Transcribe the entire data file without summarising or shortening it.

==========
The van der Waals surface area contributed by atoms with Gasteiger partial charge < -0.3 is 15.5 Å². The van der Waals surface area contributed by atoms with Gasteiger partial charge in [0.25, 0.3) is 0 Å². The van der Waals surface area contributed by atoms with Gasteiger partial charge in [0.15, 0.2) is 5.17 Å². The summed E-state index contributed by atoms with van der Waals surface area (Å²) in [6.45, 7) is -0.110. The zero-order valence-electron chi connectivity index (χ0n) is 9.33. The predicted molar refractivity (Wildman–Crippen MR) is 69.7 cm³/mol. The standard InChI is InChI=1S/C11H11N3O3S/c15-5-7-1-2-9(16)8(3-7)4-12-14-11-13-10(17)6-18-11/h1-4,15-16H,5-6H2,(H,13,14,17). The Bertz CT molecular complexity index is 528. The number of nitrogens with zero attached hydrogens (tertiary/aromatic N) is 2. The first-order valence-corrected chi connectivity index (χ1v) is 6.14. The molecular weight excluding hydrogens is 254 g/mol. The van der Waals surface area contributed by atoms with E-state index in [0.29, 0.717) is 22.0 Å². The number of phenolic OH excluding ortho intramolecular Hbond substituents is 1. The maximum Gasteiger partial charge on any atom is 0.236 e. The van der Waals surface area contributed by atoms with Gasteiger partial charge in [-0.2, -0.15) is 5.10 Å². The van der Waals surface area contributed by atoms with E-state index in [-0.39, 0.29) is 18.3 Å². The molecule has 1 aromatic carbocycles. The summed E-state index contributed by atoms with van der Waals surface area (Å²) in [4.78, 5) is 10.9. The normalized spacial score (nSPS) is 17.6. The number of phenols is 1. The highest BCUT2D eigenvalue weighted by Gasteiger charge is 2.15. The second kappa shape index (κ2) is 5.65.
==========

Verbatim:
The van der Waals surface area contributed by atoms with Gasteiger partial charge < -0.3 is 15.5 Å². The van der Waals surface area contributed by atoms with Gasteiger partial charge in [0.25, 0.3) is 0 Å². The van der Waals surface area contributed by atoms with Gasteiger partial charge in [0.15, 0.2) is 5.17 Å². The summed E-state index contributed by atoms with van der Waals surface area (Å²) in [6.45, 7) is -0.110. The zero-order valence-electron chi connectivity index (χ0n) is 9.33. The predicted molar refractivity (Wildman–Crippen MR) is 69.7 cm³/mol. The standard InChI is InChI=1S/C11H11N3O3S/c15-5-7-1-2-9(16)8(3-7)4-12-14-11-13-10(17)6-18-11/h1-4,15-16H,5-6H2,(H,13,14,17). The Bertz CT molecular complexity index is 528. The number of nitrogens with zero attached hydrogens (tertiary/aromatic N) is 2. The first-order valence-corrected chi connectivity index (χ1v) is 6.14. The molecular weight excluding hydrogens is 254 g/mol. The van der Waals surface area contributed by atoms with E-state index in [0.29, 0.717) is 22.0 Å². The number of phenolic OH excluding ortho intramolecular Hbond substituents is 1. The maximum Gasteiger partial charge on any atom is 0.236 e. The van der Waals surface area contributed by atoms with Gasteiger partial charge in [-0.2, -0.15) is 5.10 Å². The van der Waals surface area contributed by atoms with E-state index in [-0.39, 0.29) is 18.3 Å². The molecule has 1 aromatic carbocycles. The summed E-state index contributed by atoms with van der Waals surface area (Å²) in [4.78, 5) is 10.9. The normalized spacial score (nSPS) is 17.6. The number of phenols is 1. The highest BCUT2D eigenvalue weighted by Gasteiger charge is 2.15. The second kappa shape index (κ2) is 5.65.